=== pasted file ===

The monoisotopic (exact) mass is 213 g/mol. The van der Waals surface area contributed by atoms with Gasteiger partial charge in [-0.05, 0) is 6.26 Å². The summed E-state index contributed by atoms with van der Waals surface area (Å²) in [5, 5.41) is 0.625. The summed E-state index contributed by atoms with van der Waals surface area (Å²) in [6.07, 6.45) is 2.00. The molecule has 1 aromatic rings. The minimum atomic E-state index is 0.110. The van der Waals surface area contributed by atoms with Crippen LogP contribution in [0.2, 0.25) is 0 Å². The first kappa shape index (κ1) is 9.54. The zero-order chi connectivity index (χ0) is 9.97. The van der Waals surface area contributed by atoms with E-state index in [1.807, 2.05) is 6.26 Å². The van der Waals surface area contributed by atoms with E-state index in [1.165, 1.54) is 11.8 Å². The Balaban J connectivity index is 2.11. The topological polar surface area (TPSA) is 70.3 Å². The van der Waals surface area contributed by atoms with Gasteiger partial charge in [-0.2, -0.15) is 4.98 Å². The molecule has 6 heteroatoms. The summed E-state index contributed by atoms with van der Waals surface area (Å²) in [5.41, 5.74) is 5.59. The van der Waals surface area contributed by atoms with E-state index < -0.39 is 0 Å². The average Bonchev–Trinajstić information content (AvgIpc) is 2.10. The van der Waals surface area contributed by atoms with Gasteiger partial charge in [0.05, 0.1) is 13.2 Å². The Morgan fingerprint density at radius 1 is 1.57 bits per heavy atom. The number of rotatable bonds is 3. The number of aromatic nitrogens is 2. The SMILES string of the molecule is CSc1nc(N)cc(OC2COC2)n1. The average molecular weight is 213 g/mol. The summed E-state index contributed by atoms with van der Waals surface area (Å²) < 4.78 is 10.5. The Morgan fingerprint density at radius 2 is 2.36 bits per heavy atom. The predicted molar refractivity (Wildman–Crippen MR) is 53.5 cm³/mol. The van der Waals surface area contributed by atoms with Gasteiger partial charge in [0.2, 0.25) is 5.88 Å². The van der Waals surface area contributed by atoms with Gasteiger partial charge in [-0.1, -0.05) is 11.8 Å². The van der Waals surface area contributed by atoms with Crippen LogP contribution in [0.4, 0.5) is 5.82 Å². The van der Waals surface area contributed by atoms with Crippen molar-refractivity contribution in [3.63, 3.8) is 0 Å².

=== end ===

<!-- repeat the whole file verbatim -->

The monoisotopic (exact) mass is 213 g/mol. The van der Waals surface area contributed by atoms with Gasteiger partial charge in [-0.05, 0) is 6.26 Å². The summed E-state index contributed by atoms with van der Waals surface area (Å²) in [5, 5.41) is 0.625. The summed E-state index contributed by atoms with van der Waals surface area (Å²) in [6.07, 6.45) is 2.00. The molecule has 1 aromatic rings. The minimum atomic E-state index is 0.110. The van der Waals surface area contributed by atoms with Crippen LogP contribution in [0.2, 0.25) is 0 Å². The first kappa shape index (κ1) is 9.54. The zero-order chi connectivity index (χ0) is 9.97. The van der Waals surface area contributed by atoms with E-state index in [1.807, 2.05) is 6.26 Å². The van der Waals surface area contributed by atoms with E-state index in [1.165, 1.54) is 11.8 Å². The Balaban J connectivity index is 2.11. The topological polar surface area (TPSA) is 70.3 Å². The van der Waals surface area contributed by atoms with Gasteiger partial charge in [-0.2, -0.15) is 4.98 Å². The molecule has 6 heteroatoms. The summed E-state index contributed by atoms with van der Waals surface area (Å²) in [5.41, 5.74) is 5.59. The van der Waals surface area contributed by atoms with E-state index < -0.39 is 0 Å². The average Bonchev–Trinajstić information content (AvgIpc) is 2.10. The van der Waals surface area contributed by atoms with Gasteiger partial charge in [0.05, 0.1) is 13.2 Å². The Morgan fingerprint density at radius 1 is 1.57 bits per heavy atom. The number of rotatable bonds is 3. The number of aromatic nitrogens is 2. The SMILES string of the molecule is CSc1nc(N)cc(OC2COC2)n1. The average molecular weight is 213 g/mol. The summed E-state index contributed by atoms with van der Waals surface area (Å²) < 4.78 is 10.5. The Morgan fingerprint density at radius 2 is 2.36 bits per heavy atom. The predicted molar refractivity (Wildman–Crippen MR) is 53.5 cm³/mol. The van der Waals surface area contributed by atoms with Gasteiger partial charge in [0.2, 0.25) is 5.88 Å². The van der Waals surface area contributed by atoms with Gasteiger partial charge in [-0.1, -0.05) is 11.8 Å². The van der Waals surface area contributed by atoms with Crippen LogP contribution in [0.4, 0.5) is 5.82 Å². The van der Waals surface area contributed by atoms with Crippen molar-refractivity contribution in [3.63, 3.8) is 0 Å².